As Lorraine Mitchelmore rushed from a speaking engagement out into a hot June afternoon, the president and country chair of Shell Canada Ltd. paused to consider Alberta’s never-ending shortfall of skilled workers.
“There’s a decade of projects that we’ve got in front of us,” she said, standing in the lobby of Calgary’s Delta Hotel on June 11. They include a massive liquefied natural gas (LNG) venture proposed for Canada’s West Coast, as well as an 80,000 to 90,000 barrel per day expansion at Shell’s Athabasca Oil Sands Project.
“We don’t want to end up thinking we’re going to get the resources the minute we need them,” she said. “That’s not going to happen, so we need to plan ahead.”
The latest figures compiled by the Petroleum Human Resources Council of Canada suggest the country’s oil and gas sector could be short 3,400 workers in the next four years.
Less acknowledged, however, is the impact a labor-sapping global commodity boom is having on Alberta’s already thin supply of skilled workers. Losing just one per cent of the sector’s workforce to other industries or competing jurisdictions will create an additional 980 job vacancies between 2012 and 2015, the council reports.
In an interview, Mitchelmore casts the challenge as “a great opportunity for aboriginals and Canadians across provinces,” but she chafes at the suggestion that Canada, Alberta and the oil sands are on the losing side of what the McKinsey Global Institute calls a “global war for talent.”
Labour supply is the number-two concern of companies surveyed by Calgary Economic Development, says President and CEO Bruce Graham. Their number-one concern is the jittery world economy, but that’s a fret for the global pace of business that drives oil prices, rather than for the local economy. What business leaders most want is help to … Continue reading »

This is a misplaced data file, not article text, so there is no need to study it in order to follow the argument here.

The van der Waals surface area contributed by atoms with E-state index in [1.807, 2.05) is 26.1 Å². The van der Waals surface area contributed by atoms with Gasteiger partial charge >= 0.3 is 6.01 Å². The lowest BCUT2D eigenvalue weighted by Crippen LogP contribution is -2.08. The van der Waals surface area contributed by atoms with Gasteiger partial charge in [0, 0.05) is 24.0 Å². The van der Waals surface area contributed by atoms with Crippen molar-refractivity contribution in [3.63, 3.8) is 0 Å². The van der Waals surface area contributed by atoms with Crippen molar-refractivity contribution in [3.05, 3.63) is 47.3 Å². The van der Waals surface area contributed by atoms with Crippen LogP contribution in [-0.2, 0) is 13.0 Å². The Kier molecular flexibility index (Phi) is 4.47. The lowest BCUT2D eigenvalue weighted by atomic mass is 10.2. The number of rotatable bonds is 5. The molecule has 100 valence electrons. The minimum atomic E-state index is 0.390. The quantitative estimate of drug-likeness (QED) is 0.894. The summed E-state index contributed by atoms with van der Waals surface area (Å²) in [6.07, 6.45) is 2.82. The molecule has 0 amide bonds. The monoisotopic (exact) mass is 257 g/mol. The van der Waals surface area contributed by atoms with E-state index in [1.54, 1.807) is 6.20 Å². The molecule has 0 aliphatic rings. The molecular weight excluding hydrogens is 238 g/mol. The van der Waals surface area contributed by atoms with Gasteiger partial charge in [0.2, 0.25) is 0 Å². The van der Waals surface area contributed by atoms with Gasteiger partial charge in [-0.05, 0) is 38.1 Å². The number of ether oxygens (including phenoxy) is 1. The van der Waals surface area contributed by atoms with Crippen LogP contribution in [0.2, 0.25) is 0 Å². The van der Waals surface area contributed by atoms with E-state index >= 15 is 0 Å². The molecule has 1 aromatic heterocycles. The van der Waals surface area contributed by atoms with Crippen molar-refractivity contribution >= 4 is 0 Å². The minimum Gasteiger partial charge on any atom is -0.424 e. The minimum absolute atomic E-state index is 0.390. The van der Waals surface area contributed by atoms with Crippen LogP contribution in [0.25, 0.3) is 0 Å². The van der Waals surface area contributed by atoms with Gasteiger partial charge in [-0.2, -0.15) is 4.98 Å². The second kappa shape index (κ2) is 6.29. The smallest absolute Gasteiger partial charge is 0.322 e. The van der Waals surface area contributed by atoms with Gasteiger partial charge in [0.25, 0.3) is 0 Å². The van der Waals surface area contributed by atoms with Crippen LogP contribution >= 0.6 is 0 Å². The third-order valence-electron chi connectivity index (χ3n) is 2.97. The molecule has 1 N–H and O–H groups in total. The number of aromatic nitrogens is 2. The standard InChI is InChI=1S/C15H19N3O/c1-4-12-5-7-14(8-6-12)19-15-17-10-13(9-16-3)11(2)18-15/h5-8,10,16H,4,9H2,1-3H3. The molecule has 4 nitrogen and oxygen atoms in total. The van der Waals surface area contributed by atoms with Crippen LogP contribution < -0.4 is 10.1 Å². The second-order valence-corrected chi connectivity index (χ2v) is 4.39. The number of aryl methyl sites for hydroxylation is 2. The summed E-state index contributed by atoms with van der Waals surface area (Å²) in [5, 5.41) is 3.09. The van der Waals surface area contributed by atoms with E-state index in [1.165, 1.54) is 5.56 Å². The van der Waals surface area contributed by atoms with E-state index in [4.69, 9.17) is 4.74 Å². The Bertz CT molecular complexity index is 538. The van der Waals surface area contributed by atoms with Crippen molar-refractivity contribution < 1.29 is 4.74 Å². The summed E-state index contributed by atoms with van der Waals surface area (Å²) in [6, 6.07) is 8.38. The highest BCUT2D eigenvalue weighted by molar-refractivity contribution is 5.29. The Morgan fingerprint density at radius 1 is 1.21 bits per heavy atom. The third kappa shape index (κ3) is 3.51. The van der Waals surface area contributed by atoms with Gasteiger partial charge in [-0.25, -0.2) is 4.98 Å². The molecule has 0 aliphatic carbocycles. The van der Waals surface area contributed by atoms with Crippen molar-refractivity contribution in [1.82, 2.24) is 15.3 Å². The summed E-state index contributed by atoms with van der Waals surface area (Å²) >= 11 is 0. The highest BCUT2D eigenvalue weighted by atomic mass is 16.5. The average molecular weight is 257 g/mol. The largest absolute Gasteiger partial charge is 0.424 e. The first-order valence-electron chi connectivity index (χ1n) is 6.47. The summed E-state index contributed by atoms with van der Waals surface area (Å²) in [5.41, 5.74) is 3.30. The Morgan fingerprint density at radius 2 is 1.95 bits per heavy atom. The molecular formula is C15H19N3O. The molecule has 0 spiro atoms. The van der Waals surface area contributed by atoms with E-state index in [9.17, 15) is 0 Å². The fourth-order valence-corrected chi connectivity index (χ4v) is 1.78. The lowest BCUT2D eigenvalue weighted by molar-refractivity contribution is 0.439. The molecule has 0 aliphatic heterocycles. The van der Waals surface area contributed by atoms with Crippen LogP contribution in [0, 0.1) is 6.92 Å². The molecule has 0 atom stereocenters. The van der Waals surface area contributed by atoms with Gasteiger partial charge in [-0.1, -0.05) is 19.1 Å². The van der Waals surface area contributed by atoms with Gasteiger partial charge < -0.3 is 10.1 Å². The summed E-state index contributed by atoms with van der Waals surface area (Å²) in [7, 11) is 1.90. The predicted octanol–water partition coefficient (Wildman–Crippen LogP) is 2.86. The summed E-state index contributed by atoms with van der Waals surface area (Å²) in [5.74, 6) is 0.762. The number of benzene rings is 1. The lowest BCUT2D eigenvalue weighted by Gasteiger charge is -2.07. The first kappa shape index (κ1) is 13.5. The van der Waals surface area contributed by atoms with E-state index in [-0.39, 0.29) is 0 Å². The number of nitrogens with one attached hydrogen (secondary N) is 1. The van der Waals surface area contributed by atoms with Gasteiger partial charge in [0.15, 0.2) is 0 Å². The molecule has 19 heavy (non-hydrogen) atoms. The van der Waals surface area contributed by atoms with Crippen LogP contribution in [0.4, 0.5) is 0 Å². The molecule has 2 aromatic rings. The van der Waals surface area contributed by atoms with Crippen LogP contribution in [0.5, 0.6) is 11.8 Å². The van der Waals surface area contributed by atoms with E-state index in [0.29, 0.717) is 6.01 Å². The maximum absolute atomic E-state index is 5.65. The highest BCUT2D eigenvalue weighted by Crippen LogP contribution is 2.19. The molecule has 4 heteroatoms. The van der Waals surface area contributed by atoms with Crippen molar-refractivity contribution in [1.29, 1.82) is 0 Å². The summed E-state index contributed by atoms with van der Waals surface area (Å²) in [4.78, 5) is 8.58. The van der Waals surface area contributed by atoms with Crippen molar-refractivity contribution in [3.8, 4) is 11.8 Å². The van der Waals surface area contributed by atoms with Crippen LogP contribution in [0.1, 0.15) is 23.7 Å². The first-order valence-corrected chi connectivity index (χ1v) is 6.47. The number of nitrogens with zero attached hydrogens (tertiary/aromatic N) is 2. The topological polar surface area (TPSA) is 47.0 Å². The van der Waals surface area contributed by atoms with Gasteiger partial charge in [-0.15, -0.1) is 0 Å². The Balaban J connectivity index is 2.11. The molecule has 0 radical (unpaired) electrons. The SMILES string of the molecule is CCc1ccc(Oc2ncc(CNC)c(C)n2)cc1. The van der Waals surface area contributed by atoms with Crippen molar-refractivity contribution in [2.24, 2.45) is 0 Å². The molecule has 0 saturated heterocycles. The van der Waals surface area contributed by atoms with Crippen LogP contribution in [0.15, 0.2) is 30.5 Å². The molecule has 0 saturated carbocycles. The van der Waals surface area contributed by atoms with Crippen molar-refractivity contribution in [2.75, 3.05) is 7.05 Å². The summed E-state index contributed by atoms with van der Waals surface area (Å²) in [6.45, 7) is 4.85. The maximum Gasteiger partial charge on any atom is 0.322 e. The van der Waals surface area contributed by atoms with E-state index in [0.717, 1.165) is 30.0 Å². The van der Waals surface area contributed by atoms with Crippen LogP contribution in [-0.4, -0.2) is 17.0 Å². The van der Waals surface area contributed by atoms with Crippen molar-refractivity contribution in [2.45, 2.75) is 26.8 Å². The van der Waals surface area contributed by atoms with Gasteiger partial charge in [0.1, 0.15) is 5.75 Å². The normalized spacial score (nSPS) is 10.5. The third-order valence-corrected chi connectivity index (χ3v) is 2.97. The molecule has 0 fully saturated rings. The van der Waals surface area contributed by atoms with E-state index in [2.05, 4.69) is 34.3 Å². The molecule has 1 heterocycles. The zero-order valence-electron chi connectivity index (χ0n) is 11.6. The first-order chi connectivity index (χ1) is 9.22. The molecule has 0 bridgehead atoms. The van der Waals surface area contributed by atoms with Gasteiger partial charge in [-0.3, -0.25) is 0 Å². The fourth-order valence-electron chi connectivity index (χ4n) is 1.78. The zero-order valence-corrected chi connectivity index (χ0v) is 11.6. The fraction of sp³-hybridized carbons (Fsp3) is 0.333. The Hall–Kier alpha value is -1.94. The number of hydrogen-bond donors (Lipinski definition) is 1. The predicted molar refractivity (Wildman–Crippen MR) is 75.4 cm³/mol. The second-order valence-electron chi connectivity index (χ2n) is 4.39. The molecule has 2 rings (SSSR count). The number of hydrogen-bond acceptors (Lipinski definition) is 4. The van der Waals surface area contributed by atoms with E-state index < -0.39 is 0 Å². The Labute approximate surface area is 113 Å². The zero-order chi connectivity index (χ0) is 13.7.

Shortages of skilled labour – in fact, any labour at all – in mining regions drives wages and salaries to stratospheric levels, in turn bidding up prices for accommodation, food and local services. This makes life very difficult for individuals and families who do not benefit directly from inflated incomes and yet also face inflated … Continue reading »
A fault line is splintering Canada’s labour market into those who can’t find work and those who can’t find workers. There’s no shortage of people looking for work. Some 1.4 million Canadians are unemployed, the jobless rate is still above pre-recession levels and youth unemployment is nearly 14 per cent. Despite this, employers across the … Continue reading »
News that oilsands recruiters have been appearing at British Columbia’s junior hockey games isn’t going over well with the resource sector on this side of the provincial border who are chasing the same pool of skilled workers. B.C.’s mining, forestry and energy sectors are expecting to need as many as 10,000 people over the next … Continue reading »
Remember the bumper sticker from the ‘80s, “Please God, let there be another oil boom. I promise not to piss it all away the next time.” That, of course, was two booms ago. Now we are on the cusp, the very beginning of the third. We seem to be getting smarter at this, but not … Continue reading »
Alberta business groups demand action on labour shortage – Calgary – CBC News A coalition of Alberta business groups is calling on the federal and provincial governments to work with industry to address labour shortages in western Canada. “Every sector of the economy will be hit hard by a shortage of workers,” said coalition spokesperson … Continue reading »
The Canadian Skills Shortage: Keeping Tradespeople Employed for the Foreseeable Future – MarketWatch
The current challenge of all major industrial manufacturers in Canada is the shortage of skilled workers with the right experience. Research conducted by the Canadian Steel Trade and Employment Congress, (CSTEC) underscores this challenge in the broader Steel Sector. With a very high value-add per employee, when compared to the rest of manufacturing, the broader …Continue reading »